. At a dose that caused the depressive-like effects……, SalvA decreased extracellular concentrations of dopamine (DA) within the nucleus accumbens (NAc), a critical component of brain reward circuitry, without affecting extracellular concentrations of serotonin (5-HT). These data provide additional support for the hypothesis that stimulation of brain kappa-opioid receptors triggers depressive-like signs in rats and raise the possibility that decreases in extracellular concentrations of DA within the NAc contribute to these effects.

The nucleus accumbens is thought to play an important role in reward, pleasure, laughter, addiction, aggression, fear, and the placebo effect.

Overall effect

Salvinorin A is a D2 agonist and a potent one.  But is it one directly or one indirectly?  I think it is one indirectly.  The kappa activity that we have seen in the section on neurotransmitters is partly achieved via the dopamine receptor and thus the D2 activity is a by-product of the overall kappa activity.  If we summarise the effects of the D2 agonistic actions, we see that they are

Normal dose

High or over dose

Vasodilation

 

 

 

Increased renal perfusion

Nothing

Orthostatic hypotension leading to hypoxia

 - Unusual tiredness or weakness

-        Dizziness, drowsiness, lightheadedness, or fainting

Incontinence and urinary urgency

Nausea

 

 The kappa effects

These receptors are found in the brain, the spinal cord and ‘pain neurons’ in the skin.   The functions are fairly complex, acting both directly and indirectly:

  • Dysphoria - The anti-rewarding properties of κ-opioid agonists are well known and seem to work a number of ways.  These receptors  produce dysphoria (the opposite of euphoria) where the dysphoria differs between sexes.  Effects can include nervousness, depression, restlessness and crying.  In addition, the immediate effect of κ-opioid agonism leads to reduction of dopamine release, although the administration of a κ-opioid agonist as we have seen  produces an increase in dopamine D2 activity and receptors in the brain. 
  • Pain relief - Stimulation of relief from abdominal pain and bloating this may be accompanied at high dose by cramps, dyspepsia, and a bitter taste, this is why the plant salvia is being considered as an aid to help in stomach problems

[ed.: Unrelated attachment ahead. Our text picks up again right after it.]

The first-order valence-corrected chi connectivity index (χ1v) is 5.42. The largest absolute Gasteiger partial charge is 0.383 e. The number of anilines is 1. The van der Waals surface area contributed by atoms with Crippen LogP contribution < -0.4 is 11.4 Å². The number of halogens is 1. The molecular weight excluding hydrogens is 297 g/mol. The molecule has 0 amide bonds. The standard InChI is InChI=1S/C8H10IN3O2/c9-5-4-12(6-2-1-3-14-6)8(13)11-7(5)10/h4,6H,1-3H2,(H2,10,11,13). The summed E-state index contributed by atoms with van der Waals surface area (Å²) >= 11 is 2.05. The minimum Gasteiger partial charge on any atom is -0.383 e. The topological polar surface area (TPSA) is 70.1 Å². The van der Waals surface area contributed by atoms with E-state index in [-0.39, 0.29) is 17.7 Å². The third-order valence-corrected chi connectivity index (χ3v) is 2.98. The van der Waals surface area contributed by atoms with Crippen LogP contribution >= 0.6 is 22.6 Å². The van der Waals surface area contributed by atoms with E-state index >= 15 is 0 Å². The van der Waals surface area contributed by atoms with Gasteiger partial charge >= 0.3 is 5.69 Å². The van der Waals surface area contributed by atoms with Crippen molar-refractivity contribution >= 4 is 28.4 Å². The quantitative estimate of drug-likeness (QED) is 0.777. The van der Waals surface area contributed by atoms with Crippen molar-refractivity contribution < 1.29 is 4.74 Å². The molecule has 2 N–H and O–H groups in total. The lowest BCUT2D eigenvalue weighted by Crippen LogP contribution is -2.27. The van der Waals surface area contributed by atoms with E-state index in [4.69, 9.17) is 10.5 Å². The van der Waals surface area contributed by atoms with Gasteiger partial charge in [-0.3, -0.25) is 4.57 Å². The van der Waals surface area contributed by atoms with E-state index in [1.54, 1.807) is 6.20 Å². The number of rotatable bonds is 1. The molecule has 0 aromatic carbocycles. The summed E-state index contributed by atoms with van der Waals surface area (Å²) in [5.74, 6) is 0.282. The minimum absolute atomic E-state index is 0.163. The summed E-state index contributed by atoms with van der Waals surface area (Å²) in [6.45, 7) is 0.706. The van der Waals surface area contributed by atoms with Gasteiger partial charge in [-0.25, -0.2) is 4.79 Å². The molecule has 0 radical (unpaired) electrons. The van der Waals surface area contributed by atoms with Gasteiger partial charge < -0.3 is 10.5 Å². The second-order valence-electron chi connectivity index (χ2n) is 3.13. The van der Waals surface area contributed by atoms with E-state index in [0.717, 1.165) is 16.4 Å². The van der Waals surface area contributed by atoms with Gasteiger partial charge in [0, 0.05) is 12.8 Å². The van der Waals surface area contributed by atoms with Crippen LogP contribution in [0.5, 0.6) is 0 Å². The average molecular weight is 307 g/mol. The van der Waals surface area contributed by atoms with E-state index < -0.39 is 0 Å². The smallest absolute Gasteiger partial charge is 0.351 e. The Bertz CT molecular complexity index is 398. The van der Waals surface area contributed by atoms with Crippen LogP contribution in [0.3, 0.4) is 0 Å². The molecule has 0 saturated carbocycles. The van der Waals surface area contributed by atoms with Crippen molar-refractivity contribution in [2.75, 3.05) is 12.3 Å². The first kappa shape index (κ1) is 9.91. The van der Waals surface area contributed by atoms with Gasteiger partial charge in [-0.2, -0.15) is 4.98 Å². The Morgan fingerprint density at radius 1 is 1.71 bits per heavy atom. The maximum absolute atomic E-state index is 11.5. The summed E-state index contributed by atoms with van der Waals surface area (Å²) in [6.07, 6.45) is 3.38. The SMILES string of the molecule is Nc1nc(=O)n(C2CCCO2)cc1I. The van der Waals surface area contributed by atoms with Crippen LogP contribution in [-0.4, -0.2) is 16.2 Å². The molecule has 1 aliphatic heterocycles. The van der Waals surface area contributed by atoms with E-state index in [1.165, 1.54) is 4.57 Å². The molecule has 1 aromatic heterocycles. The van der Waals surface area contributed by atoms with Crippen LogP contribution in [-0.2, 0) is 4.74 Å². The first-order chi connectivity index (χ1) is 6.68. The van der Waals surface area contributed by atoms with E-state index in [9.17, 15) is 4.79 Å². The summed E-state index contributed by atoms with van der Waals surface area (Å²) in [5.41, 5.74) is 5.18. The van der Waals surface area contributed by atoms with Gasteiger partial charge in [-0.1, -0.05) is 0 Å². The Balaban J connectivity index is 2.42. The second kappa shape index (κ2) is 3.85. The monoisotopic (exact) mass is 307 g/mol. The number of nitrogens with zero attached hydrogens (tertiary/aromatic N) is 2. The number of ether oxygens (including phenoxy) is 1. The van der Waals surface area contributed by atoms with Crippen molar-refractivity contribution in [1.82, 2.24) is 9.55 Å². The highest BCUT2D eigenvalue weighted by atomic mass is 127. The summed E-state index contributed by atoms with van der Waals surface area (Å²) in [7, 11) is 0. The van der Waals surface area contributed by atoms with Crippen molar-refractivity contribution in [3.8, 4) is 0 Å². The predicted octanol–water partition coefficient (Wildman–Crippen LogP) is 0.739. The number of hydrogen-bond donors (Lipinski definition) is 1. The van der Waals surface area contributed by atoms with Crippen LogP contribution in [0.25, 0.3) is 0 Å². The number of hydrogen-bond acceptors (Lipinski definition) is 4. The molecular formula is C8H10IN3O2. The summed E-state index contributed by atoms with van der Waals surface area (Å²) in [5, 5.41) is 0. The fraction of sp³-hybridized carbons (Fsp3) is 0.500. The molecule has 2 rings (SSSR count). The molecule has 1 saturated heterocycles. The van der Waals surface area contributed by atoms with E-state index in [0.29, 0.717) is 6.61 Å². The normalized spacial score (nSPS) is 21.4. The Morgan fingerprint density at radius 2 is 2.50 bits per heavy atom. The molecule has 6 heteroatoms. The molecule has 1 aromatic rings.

• Nausea – and vomiting at higher doses, this may be a knock on effect from the dopamine effects
  • Diuretic - It also causes an increase in urine production this was attributed to the release of vasopressin, but it could also be attributable to the dopamine effects. 
  • “Interoceptive effects” - depersonalising and derealising, psychotomimetic  - psychotomimetic actions mimic the symptoms of psychosis, including ‘delusions, visions and/or hallucinations’.  Because the principal effects are that of dysphoria, these hallucinations may not be pleasant and can include psychological symptoms such as feelings of unease and  paranoia
  • Cardiovascular – hypertension,  increased cardiac load,  or hypotension, bradycardia, tachycardia
  • Respiratory depression -  at higher doses pulmonary edema occurs when the pressure in blood vessels in the lung is raised because of obstruction to remove blood via the pulmonary veins. Pulmonary edema produces shortness of breath. Pleural effusions may occur when fluid also accumulates in the pleural cavity
  • Visual distortions – possibly caused by the increase in blood pressure

One rather odd knock on effect is that kappa opiate receptor agonists increase the pituitary hormone prolactin [Source PMID: 3079599].  Prolactin has all sorts of effects:

  • Sexual depressant - It decreases the normal levels of sex hormones — estrogen in women and testosterone in men. It is this inhibition of sex steroids that is responsible for loss of the menstrual cycle in lactating women as well as lactation-associated osteoporosis.
  • Hair thinning - It seems to delay hair regrowth leading to balding
  • Brain neuron increase -  It “promotes neurogenesis”, neurogenesis is responsible for populating the growing brain with neurons.  This is why drugs in this class have sometimes been used to counteract the effects of drugs that cause permanent memory impairment.
  • It also stimulates growth hormones, whilst inhibiting the thyroid-stimulating hormones (TSHs).